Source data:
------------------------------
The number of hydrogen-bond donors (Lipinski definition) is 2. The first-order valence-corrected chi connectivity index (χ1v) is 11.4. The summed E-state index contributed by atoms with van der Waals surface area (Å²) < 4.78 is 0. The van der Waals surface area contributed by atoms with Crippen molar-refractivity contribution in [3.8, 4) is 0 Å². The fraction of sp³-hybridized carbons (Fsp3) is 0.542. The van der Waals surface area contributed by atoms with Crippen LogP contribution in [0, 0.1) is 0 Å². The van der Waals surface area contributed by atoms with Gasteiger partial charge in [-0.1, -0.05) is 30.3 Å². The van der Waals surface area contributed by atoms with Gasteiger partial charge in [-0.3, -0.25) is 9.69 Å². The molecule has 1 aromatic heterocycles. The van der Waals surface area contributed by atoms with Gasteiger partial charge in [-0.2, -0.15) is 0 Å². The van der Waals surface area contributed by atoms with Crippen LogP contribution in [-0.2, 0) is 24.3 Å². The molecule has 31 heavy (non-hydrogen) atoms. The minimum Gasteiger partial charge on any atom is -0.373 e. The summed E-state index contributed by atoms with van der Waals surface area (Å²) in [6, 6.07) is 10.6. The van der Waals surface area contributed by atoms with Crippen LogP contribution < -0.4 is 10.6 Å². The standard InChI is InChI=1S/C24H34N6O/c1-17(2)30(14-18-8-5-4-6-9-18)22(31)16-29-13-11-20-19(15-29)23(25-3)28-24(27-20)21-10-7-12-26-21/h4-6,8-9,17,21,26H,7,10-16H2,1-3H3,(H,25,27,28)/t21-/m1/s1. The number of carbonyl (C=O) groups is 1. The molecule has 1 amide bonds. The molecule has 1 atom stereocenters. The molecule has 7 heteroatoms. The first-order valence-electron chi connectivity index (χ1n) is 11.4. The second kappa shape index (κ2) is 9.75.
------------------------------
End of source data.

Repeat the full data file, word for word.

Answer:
The number of hydrogen-bond donors (Lipinski definition) is 2. The first-order valence-corrected chi connectivity index (χ1v) is 11.4. The summed E-state index contributed by atoms with van der Waals surface area (Å²) < 4.78 is 0. The van der Waals surface area contributed by atoms with Crippen molar-refractivity contribution in [3.8, 4) is 0 Å². The fraction of sp³-hybridized carbons (Fsp3) is 0.542. The van der Waals surface area contributed by atoms with Crippen LogP contribution in [0, 0.1) is 0 Å². The van der Waals surface area contributed by atoms with Gasteiger partial charge in [-0.1, -0.05) is 30.3 Å². The van der Waals surface area contributed by atoms with Gasteiger partial charge in [-0.3, -0.25) is 9.69 Å². The molecule has 1 aromatic heterocycles. The van der Waals surface area contributed by atoms with Gasteiger partial charge in [-0.2, -0.15) is 0 Å². The van der Waals surface area contributed by atoms with Crippen LogP contribution in [-0.2, 0) is 24.3 Å². The molecule has 31 heavy (non-hydrogen) atoms. The minimum Gasteiger partial charge on any atom is -0.373 e. The summed E-state index contributed by atoms with van der Waals surface area (Å²) in [6, 6.07) is 10.6. The van der Waals surface area contributed by atoms with Crippen LogP contribution < -0.4 is 10.6 Å². The standard InChI is InChI=1S/C24H34N6O/c1-17(2)30(14-18-8-5-4-6-9-18)22(31)16-29-13-11-20-19(15-29)23(25-3)28-24(27-20)21-10-7-12-26-21/h4-6,8-9,17,21,26H,7,10-16H2,1-3H3,(H,25,27,28)/t21-/m1/s1. The number of carbonyl (C=O) groups is 1. The molecule has 1 amide bonds. The molecule has 1 atom stereocenters. The molecule has 7 heteroatoms. The first-order valence-electron chi connectivity index (χ1n) is 11.4. The second kappa shape index (κ2) is 9.75.